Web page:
Page 3 of 3 FirstFirst 123
Results 31 to 34 of 34

Thread: The start of a build

  1. #31
    Join Date
    Feb 2004
    Location
    Perth, Australia
    Posts
    6,678
    Steve, not a dumb suggestion. I have a “kit” from Felder, which consists of an insert for the groove, to which a ply table is added. This creates a table on a table, with the upper table able to increase the distance of the slide. I have not made it up yet because I view it primarily for sheet goods, which I rarely use (also, there is the method described here). Adding a table will reduce blade height, which would affect breaking down the rough sawn timber I begin with.

    Regards from Perth

    Derek

  2. #32
    Join Date
    Mar 2003
    Location
    SE PA - Central Bucks County
    Posts
    50,255
    Quote Originally Posted by Steve Fish View Post
    Ok maybe a dumb question but would a long crosscut sled work in the slider groove to gain another foot or so of capacity?
    That is a valid method that some folks with short-sliders use to increase wagon-based ripping capacity. But the OP is kinda doing that without the sled if you visualize what he describes.

    Edit...and now I see he addressed that, too.
    --

    The most expensive tool is the one you buy "cheaply" and often...

  3. #33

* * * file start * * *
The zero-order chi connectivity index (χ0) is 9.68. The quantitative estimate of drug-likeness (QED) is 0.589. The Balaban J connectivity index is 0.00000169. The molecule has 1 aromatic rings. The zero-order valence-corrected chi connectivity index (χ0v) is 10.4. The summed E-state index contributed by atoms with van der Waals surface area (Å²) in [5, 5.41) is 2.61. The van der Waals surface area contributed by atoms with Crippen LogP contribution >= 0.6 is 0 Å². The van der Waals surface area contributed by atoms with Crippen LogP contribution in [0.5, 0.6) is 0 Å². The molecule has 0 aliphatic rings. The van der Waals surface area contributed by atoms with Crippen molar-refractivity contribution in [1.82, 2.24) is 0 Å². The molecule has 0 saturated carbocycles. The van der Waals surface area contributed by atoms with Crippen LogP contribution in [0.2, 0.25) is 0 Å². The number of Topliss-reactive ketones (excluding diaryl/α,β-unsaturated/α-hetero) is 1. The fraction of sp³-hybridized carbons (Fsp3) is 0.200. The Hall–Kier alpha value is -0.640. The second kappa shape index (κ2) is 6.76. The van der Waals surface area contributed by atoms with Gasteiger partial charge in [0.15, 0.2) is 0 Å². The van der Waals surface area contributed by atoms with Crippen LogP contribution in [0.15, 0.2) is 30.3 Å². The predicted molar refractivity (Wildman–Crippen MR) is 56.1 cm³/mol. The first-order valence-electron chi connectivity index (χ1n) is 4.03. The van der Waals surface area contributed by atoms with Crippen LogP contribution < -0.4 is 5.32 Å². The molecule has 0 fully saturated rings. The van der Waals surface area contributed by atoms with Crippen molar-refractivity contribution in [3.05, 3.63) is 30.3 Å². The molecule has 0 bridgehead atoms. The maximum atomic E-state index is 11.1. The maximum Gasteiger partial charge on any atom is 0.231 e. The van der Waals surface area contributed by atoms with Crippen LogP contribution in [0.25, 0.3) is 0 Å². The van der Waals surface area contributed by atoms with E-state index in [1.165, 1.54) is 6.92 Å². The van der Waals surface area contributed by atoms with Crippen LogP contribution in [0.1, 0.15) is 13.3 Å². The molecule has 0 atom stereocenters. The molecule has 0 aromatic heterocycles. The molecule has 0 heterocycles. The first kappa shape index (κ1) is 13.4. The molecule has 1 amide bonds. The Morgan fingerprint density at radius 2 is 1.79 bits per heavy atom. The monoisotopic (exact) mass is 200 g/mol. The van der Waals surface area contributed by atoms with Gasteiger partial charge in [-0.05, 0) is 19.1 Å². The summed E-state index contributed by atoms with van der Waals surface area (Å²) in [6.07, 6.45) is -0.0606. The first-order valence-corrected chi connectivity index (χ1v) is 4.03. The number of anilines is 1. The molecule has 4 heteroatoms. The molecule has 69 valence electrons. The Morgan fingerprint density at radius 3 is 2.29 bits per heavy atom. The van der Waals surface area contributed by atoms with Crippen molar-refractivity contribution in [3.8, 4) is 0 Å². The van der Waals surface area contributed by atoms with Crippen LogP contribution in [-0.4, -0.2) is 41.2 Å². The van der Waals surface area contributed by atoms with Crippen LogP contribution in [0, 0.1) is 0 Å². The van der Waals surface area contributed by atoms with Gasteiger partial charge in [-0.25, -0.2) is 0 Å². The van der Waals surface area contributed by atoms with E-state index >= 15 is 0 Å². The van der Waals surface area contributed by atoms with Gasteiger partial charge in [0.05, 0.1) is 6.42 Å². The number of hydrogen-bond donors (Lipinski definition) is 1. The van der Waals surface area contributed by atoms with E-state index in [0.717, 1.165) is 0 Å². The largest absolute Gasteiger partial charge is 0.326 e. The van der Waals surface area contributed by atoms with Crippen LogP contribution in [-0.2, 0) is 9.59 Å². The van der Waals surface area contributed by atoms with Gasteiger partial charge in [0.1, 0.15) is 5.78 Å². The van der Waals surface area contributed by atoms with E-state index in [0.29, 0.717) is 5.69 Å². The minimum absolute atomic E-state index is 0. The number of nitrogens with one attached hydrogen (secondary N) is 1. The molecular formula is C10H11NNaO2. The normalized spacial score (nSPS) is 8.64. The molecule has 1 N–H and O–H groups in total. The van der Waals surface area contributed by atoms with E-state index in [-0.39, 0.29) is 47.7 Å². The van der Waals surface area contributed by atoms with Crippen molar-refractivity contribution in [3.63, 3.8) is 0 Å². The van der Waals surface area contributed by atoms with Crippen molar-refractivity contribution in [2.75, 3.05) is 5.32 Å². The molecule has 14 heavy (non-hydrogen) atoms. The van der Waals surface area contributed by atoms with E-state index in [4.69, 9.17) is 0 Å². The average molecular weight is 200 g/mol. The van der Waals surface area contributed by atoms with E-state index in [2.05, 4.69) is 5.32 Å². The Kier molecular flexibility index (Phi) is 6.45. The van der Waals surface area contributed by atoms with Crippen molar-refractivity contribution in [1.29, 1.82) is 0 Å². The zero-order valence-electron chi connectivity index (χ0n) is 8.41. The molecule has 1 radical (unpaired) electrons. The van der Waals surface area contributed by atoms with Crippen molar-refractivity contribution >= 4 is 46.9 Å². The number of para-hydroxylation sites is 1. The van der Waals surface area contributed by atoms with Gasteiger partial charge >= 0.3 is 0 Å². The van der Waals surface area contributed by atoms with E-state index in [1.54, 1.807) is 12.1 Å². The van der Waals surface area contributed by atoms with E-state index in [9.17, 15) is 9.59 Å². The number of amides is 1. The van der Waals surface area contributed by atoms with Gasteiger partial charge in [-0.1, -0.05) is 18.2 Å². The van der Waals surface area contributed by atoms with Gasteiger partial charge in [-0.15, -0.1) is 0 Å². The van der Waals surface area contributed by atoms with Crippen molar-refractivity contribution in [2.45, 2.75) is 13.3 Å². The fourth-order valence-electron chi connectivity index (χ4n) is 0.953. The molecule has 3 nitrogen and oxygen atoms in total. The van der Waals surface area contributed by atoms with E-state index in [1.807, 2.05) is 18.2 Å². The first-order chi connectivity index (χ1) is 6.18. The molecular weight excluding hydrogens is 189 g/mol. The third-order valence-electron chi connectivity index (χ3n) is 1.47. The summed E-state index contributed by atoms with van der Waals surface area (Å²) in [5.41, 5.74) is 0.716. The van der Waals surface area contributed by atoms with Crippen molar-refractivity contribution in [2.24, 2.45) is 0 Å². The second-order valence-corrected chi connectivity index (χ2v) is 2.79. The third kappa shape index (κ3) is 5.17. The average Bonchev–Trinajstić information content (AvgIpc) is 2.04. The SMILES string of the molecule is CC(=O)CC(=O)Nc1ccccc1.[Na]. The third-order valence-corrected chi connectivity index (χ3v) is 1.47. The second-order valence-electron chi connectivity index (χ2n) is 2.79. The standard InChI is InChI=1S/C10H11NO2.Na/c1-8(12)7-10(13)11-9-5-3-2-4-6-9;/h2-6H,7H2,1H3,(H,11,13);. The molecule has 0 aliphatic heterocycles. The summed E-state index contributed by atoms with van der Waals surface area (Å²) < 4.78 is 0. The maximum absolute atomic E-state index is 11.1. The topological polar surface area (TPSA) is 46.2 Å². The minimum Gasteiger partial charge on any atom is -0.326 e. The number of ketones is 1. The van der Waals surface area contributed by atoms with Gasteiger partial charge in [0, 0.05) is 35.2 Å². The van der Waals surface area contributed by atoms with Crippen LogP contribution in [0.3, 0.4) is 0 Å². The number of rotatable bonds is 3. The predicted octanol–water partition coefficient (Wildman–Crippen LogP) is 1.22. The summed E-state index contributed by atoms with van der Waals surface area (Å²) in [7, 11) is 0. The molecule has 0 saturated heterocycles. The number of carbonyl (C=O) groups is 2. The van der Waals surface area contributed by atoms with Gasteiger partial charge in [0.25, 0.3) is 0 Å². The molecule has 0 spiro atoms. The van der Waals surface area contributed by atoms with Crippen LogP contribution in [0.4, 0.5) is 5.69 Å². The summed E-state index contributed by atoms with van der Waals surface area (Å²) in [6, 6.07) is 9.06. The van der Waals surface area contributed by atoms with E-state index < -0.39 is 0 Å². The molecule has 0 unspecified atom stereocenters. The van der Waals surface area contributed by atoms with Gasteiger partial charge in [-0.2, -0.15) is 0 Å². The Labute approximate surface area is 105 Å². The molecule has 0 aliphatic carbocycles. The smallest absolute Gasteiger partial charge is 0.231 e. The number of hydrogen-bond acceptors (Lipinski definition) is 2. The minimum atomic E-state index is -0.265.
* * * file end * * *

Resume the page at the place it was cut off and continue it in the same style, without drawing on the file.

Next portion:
Join Date
    Aug 2019
    Location
    USVI
    Posts
    85
    Thanks for the explanation, Iím not familiar with these machines so I find it interesting to see the different methods and the reasoning behind them. Even if itís just ripping some lumber

  4. #34
    Join Date
    Apr 2017
    Location
    Michigan
    Posts
    925
    Steve
    That's an inspirational question. On my traditional TS I use a (one sided) crosscut sled. It is 3/16" thick plywood so it does not take away much depth. But it is only about 24" square and has no clamping capability so ripping on it is limited to short wide pieces. If I make a long sled and configure for clamping or an adjustable fence on it I will be able to do more.

    Derek
    Thanks for the thread, yours are always enjoyable and educational. BTW yur editor missed a typo back there

    Tom

Posting Permissions

  • You may not post new threads
  • You may not post replies
  • You may not post attachments
  • You may not edit your posts
  •